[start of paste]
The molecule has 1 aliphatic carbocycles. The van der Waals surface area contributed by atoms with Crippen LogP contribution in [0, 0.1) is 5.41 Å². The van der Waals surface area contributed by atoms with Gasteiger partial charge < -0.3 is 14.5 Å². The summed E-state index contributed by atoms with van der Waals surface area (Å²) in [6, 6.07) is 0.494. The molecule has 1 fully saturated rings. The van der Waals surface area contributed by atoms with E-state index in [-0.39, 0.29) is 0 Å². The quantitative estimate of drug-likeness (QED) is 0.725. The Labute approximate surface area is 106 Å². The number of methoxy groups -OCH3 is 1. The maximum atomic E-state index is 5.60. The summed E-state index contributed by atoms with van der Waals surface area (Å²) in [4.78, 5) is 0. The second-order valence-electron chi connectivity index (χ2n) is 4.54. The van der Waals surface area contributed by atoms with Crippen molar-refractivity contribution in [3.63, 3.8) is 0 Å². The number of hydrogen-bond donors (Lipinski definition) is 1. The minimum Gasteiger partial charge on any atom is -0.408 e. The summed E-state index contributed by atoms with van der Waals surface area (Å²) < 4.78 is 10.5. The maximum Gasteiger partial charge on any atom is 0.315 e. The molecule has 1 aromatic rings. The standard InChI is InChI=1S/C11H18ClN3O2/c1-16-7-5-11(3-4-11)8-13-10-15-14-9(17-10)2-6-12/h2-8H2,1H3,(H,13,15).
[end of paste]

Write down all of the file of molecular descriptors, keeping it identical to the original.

The molecule has 1 aliphatic carbocycles. The van der Waals surface area contributed by atoms with Crippen LogP contribution in [0, 0.1) is 5.41 Å². The van der Waals surface area contributed by atoms with Gasteiger partial charge < -0.3 is 14.5 Å². The summed E-state index contributed by atoms with van der Waals surface area (Å²) in [6, 6.07) is 0.494. The molecule has 1 fully saturated rings. The van der Waals surface area contributed by atoms with E-state index in [-0.39, 0.29) is 0 Å². The quantitative estimate of drug-likeness (QED) is 0.725. The Labute approximate surface area is 106 Å². The number of methoxy groups -OCH3 is 1. The maximum atomic E-state index is 5.60. The summed E-state index contributed by atoms with van der Waals surface area (Å²) in [4.78, 5) is 0. The second-order valence-electron chi connectivity index (χ2n) is 4.54. The van der Waals surface area contributed by atoms with Crippen molar-refractivity contribution in [3.63, 3.8) is 0 Å². The number of hydrogen-bond donors (Lipinski definition) is 1. The minimum Gasteiger partial charge on any atom is -0.408 e. The summed E-state index contributed by atoms with van der Waals surface area (Å²) < 4.78 is 10.5. The maximum Gasteiger partial charge on any atom is 0.315 e. The molecule has 1 aromatic rings. The standard InChI is InChI=1S/C11H18ClN3O2/c1-16-7-5-11(3-4-11)8-13-10-15-14-9(17-10)2-6-12/h2-8H2,1H3,(H,13,15).